Being male also means being more likely to suffer from obstructive sleep apnea (OSA).

Cross-sectional studies have documented the co-occurrence of OSA with glucose intolerance, insulin resistance, and type 2 diabetes mellitus.

OSA is linked to an increased risk for diabetes and can also make diabetes harder to control.

Studies show that sleep apnea increases the risk of developing diabetes, independent of other risk factors.

Among patients with more severe sleep apnea, regular positive airway pressure use may attenuate this risk.


In addition, diabetes can often have sexual implications for males, including erectile dysfunction.

However, there are many steps men can do to take better care of their diabetes and general health.

The Association recommends finding a family doctor the patient can trust and to discussion health issues.

In addition, the Association recommends enlisting a friend or family member to help the patient adopt healthy behaviors, such as an exercise partner, to increase the level of physical activity and modify eating habits and portion control.

Also, the Association notes that regular professional care is crucial for keeping diabetes management on track.

Lifestyle Measures Cut Cardiovascular Deaths in Prediabetes

Weight loss and other lifestyle interventions can reduce the risk of long-term cardiovascular consequences of diabetes, according to the results of a clinical trial.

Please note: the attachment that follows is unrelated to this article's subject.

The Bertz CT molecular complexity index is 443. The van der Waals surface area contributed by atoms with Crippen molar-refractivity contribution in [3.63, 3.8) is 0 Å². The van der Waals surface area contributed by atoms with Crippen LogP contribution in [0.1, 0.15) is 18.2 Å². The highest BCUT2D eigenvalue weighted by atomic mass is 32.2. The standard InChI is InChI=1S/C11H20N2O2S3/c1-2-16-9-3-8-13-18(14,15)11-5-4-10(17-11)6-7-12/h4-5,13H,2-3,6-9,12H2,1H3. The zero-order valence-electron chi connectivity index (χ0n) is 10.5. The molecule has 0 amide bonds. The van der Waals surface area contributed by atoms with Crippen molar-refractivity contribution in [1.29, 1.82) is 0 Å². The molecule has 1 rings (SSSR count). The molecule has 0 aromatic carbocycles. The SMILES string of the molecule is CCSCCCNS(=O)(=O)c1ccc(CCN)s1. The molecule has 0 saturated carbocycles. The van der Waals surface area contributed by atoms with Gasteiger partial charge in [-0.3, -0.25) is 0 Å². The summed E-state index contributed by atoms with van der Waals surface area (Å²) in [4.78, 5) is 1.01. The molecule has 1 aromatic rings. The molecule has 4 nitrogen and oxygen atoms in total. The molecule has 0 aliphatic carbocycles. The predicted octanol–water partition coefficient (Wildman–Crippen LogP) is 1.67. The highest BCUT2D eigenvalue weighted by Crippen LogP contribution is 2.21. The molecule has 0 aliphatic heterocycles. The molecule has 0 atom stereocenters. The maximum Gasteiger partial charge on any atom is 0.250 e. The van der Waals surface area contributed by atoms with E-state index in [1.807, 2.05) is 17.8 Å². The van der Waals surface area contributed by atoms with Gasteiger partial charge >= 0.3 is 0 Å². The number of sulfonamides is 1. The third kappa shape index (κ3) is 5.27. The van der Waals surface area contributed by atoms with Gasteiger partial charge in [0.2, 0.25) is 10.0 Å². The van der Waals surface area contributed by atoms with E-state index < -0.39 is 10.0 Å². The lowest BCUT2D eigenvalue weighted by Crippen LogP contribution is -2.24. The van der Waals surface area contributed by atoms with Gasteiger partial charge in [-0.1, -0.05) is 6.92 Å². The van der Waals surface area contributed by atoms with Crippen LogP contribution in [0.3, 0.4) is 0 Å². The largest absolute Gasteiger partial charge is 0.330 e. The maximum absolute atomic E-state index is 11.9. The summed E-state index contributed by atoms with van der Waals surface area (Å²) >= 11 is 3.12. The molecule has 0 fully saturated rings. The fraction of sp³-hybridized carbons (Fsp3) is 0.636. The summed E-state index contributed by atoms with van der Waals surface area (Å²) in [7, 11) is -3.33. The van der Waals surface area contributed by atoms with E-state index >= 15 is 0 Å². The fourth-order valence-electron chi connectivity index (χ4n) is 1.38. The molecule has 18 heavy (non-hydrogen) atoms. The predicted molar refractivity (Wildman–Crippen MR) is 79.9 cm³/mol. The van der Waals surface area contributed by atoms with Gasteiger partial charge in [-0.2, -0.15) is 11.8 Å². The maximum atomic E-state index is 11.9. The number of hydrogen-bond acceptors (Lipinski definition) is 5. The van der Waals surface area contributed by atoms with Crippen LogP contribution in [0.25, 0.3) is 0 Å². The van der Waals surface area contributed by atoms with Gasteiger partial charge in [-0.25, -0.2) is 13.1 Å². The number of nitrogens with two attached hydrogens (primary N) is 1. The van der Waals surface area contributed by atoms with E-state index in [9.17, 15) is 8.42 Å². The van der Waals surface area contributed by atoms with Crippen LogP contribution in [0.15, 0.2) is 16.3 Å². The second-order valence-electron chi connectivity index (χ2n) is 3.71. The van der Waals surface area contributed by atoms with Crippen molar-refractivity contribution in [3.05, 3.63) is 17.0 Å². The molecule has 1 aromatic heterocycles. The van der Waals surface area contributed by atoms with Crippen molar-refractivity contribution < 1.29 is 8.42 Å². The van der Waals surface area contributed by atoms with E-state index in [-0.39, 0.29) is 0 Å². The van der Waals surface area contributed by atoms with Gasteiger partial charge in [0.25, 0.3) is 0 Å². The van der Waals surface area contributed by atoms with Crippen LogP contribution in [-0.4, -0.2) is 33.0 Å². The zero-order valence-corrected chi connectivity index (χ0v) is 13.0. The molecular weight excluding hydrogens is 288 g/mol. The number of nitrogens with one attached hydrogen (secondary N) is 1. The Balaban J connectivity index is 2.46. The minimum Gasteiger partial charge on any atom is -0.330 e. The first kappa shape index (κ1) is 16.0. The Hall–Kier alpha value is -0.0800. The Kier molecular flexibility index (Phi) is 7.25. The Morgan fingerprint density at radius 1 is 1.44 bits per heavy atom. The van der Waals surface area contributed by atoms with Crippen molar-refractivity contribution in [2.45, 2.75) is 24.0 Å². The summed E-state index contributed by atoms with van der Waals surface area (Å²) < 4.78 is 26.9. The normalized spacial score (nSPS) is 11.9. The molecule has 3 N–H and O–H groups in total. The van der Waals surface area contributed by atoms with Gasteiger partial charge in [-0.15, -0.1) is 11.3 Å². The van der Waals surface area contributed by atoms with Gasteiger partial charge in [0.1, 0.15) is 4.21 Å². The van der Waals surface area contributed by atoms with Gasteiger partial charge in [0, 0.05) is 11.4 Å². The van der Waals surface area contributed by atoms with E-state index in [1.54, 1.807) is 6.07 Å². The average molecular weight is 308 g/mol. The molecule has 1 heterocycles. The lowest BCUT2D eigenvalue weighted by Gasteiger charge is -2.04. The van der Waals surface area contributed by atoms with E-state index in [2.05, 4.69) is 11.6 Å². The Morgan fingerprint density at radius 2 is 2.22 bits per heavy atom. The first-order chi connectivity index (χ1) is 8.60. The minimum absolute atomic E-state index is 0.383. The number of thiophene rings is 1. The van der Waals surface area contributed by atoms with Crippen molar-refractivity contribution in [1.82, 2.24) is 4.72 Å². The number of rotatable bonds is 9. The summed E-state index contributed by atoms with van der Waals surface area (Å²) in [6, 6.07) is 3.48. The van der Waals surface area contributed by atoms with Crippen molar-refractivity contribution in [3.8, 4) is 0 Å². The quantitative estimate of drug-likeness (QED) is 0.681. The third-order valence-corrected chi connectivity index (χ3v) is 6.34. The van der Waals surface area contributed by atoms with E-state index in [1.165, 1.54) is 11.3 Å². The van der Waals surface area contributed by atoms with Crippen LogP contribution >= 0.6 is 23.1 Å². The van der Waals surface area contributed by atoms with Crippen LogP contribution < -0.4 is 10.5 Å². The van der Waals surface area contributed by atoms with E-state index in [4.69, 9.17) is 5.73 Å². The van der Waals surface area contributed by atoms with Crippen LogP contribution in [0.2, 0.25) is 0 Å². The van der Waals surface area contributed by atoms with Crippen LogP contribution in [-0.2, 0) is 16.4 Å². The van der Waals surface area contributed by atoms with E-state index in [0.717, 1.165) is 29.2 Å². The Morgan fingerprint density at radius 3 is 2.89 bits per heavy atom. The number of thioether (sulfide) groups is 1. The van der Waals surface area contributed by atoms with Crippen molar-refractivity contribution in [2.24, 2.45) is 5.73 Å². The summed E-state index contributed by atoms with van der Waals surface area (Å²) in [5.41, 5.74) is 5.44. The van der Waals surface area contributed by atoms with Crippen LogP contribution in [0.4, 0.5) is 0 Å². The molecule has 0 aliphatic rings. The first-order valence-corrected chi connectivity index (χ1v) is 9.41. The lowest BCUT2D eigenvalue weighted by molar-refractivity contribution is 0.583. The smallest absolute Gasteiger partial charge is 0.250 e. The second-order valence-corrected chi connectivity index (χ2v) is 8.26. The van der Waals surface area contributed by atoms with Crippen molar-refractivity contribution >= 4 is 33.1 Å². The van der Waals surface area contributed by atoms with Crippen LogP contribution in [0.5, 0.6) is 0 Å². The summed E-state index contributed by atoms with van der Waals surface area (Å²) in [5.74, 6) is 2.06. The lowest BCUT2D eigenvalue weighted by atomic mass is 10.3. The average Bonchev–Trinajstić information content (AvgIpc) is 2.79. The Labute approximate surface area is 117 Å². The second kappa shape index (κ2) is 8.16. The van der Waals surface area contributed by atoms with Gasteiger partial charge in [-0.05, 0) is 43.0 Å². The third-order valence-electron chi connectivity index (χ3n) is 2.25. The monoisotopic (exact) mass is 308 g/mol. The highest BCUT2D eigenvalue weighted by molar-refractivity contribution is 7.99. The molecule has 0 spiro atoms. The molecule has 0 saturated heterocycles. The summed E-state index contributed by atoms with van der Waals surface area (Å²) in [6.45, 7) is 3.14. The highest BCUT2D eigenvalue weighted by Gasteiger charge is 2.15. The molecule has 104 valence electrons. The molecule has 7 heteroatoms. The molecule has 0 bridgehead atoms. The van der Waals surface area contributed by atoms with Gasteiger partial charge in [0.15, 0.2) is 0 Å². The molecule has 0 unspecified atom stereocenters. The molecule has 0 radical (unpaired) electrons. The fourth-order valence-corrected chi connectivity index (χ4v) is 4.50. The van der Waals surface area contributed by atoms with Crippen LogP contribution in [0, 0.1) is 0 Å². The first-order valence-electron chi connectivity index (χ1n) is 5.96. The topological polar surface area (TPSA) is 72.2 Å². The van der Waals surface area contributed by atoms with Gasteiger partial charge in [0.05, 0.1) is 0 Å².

This is the first randomized clinical trial to show that lifestyle intervention in those with impaired glucose tolerance reduces all-cause and cardiovascular disease mortality.

Lifestyle intervention delays the onset of diabetes and reduces the incidence of diabetes.

We had assessed how mortality was affected by the time free from diabetes, which was defined as the time between randomization and onset of diabetes.

We found that the increased delay in the onset of diabetes was associated with significantly lower all-cause and cardiovascular disease mortality,” said lead author Professor Guangwei Li of the China-Japan Friendship Hospital, Beijing, China.

“After inclusion of time to onset of diabetes in the multivariable models the intervention variable was no longer statistically significant, suggesting that the reduction in mortality associated with the intervention is mediated by its effect in delaying the onset of diabetes,” he noted.

The researchers published their results online on April 3, 2014 in The Lancet Diabetes & Endocrinology.


Many research studies have shown that lifestyle interventions, such as exercise programs or weight loss, in persons with impaired glucose tolerance can prevent progression to overt type 2 diabetes.

However, until now, there has been a lack of high-quality, randomized controlled trial evidence to prove that lifestyle interventions prevent deaths from cardiovascular disease, such as heart attacks and stroke, in these patients.